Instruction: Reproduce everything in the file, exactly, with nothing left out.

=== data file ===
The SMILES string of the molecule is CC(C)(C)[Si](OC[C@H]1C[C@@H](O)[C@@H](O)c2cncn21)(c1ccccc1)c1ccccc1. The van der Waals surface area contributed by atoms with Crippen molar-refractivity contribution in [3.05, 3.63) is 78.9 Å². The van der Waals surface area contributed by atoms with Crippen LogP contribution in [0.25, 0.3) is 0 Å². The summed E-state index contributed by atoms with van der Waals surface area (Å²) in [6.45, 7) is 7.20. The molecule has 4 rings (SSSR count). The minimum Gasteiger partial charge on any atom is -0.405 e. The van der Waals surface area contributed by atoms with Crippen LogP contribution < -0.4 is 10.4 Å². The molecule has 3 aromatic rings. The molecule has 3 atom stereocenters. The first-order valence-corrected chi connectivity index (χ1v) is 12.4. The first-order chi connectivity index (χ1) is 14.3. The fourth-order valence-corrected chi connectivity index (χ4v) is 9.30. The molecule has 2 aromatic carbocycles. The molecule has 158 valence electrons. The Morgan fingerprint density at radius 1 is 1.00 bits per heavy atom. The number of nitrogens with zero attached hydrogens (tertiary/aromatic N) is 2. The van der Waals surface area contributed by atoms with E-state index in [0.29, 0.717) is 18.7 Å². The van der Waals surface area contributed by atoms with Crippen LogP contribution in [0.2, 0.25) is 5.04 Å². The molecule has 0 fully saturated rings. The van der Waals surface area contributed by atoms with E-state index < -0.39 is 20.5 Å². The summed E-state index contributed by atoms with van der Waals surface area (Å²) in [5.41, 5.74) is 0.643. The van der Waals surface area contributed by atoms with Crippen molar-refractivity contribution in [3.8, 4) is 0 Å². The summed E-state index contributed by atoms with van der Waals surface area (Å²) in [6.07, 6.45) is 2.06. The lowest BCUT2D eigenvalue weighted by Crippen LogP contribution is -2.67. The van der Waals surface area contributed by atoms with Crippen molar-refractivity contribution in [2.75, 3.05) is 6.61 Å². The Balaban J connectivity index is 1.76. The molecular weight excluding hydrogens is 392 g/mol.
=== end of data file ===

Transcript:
The SMILES string of the molecule is CC(C)(C)[Si](OC[C@H]1C[C@@H](O)[C@@H](O)c2cncn21)(c1ccccc1)c1ccccc1. The van der Waals surface area contributed by atoms with Crippen molar-refractivity contribution in [3.05, 3.63) is 78.9 Å². The van der Waals surface area contributed by atoms with Crippen LogP contribution in [0.25, 0.3) is 0 Å². The summed E-state index contributed by atoms with van der Waals surface area (Å²) in [6.45, 7) is 7.20. The molecule has 4 rings (SSSR count). The minimum Gasteiger partial charge on any atom is -0.405 e. The van der Waals surface area contributed by atoms with Crippen LogP contribution < -0.4 is 10.4 Å². The molecule has 3 aromatic rings. The molecule has 3 atom stereocenters. The first-order valence-corrected chi connectivity index (χ1v) is 12.4. The first-order chi connectivity index (χ1) is 14.3. The fourth-order valence-corrected chi connectivity index (χ4v) is 9.30. The molecule has 2 aromatic carbocycles. The molecule has 158 valence electrons. The Morgan fingerprint density at radius 1 is 1.00 bits per heavy atom. The number of nitrogens with zero attached hydrogens (tertiary/aromatic N) is 2. The van der Waals surface area contributed by atoms with E-state index in [0.29, 0.717) is 18.7 Å². The van der Waals surface area contributed by atoms with Crippen LogP contribution in [0.2, 0.25) is 5.04 Å². The molecule has 0 fully saturated rings. The van der Waals surface area contributed by atoms with E-state index < -0.39 is 20.5 Å². The summed E-state index contributed by atoms with van der Waals surface area (Å²) in [5.41, 5.74) is 0.643. The van der Waals surface area contributed by atoms with Crippen molar-refractivity contribution in [3.8, 4) is 0 Å². The summed E-state index contributed by atoms with van der Waals surface area (Å²) in [6.07, 6.45) is 2.06. The lowest BCUT2D eigenvalue weighted by Crippen LogP contribution is -2.67. The van der Waals surface area contributed by atoms with Crippen molar-refractivity contribution in [2.75, 3.05) is 6.61 Å². The Balaban J connectivity index is 1.76. The molecular weight excluding hydrogens is 392 g/mol.